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July 31, 2017


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Laura Heymann

If you haven't read it already, check out Andrew Gilden and Timothy Greene, Fair Use for the Rich and Fabulous, 80 U. Chi. L. Rev. Online 88 (2013) (at

Brian Frye


Thanks for mentioning Andrew's work, which I have found quite compelling, although I don't necessarily agree with all of his conclusions. While I think he is right that fair use is (effectively) discriminatory, my policy preference would be to expand it, rather than restrict it. Sauce for the goose is sauce for the gander?



The Pape and Pope cases both look like a misuse of copyright to expansively attempt to cover the entire "basic idea" of what the artists' original work was.

Unfortunately we've had district courts bite on these sort of claims before.

Brian Frye

Concerned Citizen,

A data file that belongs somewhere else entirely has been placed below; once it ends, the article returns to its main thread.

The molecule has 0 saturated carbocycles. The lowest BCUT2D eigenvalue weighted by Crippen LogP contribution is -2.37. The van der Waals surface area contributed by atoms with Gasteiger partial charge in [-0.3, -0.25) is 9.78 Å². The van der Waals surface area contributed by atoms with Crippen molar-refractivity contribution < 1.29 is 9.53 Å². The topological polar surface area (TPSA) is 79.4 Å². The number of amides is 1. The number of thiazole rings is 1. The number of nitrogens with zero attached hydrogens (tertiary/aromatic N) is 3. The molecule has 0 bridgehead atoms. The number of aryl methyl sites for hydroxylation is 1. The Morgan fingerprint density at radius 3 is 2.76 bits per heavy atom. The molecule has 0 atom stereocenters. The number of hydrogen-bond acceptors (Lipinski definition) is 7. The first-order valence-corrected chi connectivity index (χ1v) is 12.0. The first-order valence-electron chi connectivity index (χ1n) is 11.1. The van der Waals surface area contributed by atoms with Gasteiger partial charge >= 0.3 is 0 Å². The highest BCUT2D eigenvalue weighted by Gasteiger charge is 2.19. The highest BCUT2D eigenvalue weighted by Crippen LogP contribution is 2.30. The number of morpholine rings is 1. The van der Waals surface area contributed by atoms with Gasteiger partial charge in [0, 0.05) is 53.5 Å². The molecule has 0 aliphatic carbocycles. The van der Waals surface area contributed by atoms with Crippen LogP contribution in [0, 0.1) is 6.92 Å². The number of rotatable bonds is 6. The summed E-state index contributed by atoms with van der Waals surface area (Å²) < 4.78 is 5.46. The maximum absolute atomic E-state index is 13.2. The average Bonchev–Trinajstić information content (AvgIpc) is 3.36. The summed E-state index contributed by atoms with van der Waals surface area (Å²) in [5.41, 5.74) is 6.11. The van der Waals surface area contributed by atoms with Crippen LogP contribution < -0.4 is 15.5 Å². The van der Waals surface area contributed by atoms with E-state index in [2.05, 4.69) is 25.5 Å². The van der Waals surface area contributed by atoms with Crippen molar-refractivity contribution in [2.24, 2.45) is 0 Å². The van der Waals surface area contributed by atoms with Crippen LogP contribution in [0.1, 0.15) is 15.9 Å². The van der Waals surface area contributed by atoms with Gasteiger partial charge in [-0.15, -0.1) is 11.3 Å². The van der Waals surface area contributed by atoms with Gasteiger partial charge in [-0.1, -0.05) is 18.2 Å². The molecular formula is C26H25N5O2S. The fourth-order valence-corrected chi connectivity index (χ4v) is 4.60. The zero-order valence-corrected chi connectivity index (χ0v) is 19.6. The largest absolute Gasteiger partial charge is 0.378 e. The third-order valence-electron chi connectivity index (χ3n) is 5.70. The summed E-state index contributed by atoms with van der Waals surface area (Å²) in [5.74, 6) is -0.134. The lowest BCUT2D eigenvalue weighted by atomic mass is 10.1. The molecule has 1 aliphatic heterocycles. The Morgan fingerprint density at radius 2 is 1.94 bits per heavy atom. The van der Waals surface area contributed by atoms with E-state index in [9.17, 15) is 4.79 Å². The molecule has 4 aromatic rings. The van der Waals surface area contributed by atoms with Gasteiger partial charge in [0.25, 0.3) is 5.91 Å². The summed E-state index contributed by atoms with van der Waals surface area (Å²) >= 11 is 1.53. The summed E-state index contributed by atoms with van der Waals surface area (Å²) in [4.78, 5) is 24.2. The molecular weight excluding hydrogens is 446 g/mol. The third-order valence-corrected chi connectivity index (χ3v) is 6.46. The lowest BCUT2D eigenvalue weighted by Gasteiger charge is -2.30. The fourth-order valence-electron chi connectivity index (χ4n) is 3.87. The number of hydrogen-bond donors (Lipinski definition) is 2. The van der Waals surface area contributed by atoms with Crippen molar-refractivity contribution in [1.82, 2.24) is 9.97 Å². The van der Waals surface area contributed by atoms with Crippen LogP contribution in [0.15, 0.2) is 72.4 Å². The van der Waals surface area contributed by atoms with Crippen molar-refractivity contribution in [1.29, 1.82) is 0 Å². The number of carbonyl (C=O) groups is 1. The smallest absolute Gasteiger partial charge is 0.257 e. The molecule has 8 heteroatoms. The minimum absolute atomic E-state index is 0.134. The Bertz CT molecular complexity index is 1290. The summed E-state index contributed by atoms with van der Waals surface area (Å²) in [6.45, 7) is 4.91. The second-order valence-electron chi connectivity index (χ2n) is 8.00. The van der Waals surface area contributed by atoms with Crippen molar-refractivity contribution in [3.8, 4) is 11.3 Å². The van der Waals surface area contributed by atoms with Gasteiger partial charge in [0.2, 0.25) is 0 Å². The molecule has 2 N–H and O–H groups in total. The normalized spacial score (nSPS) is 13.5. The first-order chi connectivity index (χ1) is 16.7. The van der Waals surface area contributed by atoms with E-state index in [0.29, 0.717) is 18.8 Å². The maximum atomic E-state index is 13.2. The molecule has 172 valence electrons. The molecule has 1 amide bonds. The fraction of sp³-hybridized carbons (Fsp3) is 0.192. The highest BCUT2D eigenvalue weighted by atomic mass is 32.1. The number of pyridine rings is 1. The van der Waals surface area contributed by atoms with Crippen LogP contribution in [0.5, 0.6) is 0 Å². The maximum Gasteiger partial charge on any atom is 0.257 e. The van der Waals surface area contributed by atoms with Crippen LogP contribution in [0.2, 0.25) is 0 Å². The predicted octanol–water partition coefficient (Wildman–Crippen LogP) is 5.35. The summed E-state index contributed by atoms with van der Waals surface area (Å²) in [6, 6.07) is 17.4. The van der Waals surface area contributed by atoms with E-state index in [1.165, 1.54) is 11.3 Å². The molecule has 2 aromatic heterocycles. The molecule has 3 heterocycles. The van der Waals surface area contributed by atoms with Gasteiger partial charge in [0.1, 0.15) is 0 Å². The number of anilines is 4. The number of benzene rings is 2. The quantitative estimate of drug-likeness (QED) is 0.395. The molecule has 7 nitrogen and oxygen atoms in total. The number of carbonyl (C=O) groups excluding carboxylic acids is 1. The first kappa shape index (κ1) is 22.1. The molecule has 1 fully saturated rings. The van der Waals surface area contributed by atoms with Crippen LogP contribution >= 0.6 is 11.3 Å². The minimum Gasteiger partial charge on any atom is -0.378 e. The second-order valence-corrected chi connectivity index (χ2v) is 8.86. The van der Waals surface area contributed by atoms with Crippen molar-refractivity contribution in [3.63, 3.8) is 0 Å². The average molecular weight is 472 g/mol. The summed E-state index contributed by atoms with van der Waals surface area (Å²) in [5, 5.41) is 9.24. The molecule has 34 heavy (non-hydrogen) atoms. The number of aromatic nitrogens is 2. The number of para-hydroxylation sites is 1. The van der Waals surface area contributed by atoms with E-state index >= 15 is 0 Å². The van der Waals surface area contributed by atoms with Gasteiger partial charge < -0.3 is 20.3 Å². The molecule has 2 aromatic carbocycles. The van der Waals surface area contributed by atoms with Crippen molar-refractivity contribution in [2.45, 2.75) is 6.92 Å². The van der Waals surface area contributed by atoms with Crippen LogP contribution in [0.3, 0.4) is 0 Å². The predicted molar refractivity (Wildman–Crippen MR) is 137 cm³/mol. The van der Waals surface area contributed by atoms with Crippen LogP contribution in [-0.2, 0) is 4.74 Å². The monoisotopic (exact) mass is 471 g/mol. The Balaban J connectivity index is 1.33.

Thanks for your comment. I agree with your assessment of both the doctrinal & practical viability of the Pape & Pope infringement claims. I think they are interesting because the reflect (or maybe illustrate?) the divergence of (theoretical) copyright doctrine and art world copying norms, which tend to excuse art world insiders who copy works created by art world outsiders, but which tend to be quite broad when it comes to insiders copying insider - closer to "plagiarism" norms that copyright. Anecdotally, copying another artist's "style" or "ideas" is normatively prohibited, even though non-infringing, unless part of an explicit homage or parody to the original. In other words, attribution plays a significant role, even though it (nominally) isn't (typically) required by copyright doctrine, with the arguable and limited exception of VARA rights.


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